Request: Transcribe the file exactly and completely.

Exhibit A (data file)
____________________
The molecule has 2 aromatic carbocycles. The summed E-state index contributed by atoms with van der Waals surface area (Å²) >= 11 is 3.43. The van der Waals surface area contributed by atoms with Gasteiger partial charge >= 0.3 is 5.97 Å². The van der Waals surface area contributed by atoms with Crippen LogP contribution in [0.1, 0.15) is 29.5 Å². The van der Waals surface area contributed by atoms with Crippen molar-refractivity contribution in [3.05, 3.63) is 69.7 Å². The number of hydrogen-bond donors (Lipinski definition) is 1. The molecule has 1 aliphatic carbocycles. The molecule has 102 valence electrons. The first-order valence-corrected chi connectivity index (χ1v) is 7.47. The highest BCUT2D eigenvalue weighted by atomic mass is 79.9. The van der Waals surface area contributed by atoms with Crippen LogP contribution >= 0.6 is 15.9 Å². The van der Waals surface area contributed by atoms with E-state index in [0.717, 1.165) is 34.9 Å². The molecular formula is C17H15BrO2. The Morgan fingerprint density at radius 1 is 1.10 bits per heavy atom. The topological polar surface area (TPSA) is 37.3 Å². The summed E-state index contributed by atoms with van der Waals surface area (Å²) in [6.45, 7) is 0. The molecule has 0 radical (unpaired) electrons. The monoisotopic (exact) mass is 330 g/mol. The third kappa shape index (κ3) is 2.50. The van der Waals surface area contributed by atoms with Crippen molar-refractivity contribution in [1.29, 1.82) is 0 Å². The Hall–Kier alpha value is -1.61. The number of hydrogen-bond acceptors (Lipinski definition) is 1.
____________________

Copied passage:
The molecule has 2 aromatic carbocycles. The summed E-state index contributed by atoms with van der Waals surface area (Å²) >= 11 is 3.43. The van der Waals surface area contributed by atoms with Gasteiger partial charge >= 0.3 is 5.97 Å². The van der Waals surface area contributed by atoms with Crippen LogP contribution in [0.1, 0.15) is 29.5 Å². The van der Waals surface area contributed by atoms with Crippen molar-refractivity contribution in [3.05, 3.63) is 69.7 Å². The number of hydrogen-bond donors (Lipinski definition) is 1. The molecule has 1 aliphatic carbocycles. The molecule has 102 valence electrons. The first-order valence-corrected chi connectivity index (χ1v) is 7.47. The highest BCUT2D eigenvalue weighted by atomic mass is 79.9. The van der Waals surface area contributed by atoms with Crippen LogP contribution >= 0.6 is 15.9 Å². The van der Waals surface area contributed by atoms with E-state index in [0.717, 1.165) is 34.9 Å². The molecular formula is C17H15BrO2. The Morgan fingerprint density at radius 1 is 1.10 bits per heavy atom. The topological polar surface area (TPSA) is 37.3 Å². The summed E-state index contributed by atoms with van der Waals surface area (Å²) in [6.45, 7) is 0. The molecule has 0 radical (unpaired) electrons. The monoisotopic (exact) mass is 330 g/mol. The third kappa shape index (κ3) is 2.50. The van der Waals surface area contributed by atoms with Crippen molar-refractivity contribution in [1.29, 1.82) is 0 Å². The Hall–Kier alpha value is -1.61. The number of hydrogen-bond acceptors (Lipinski definition) is 1.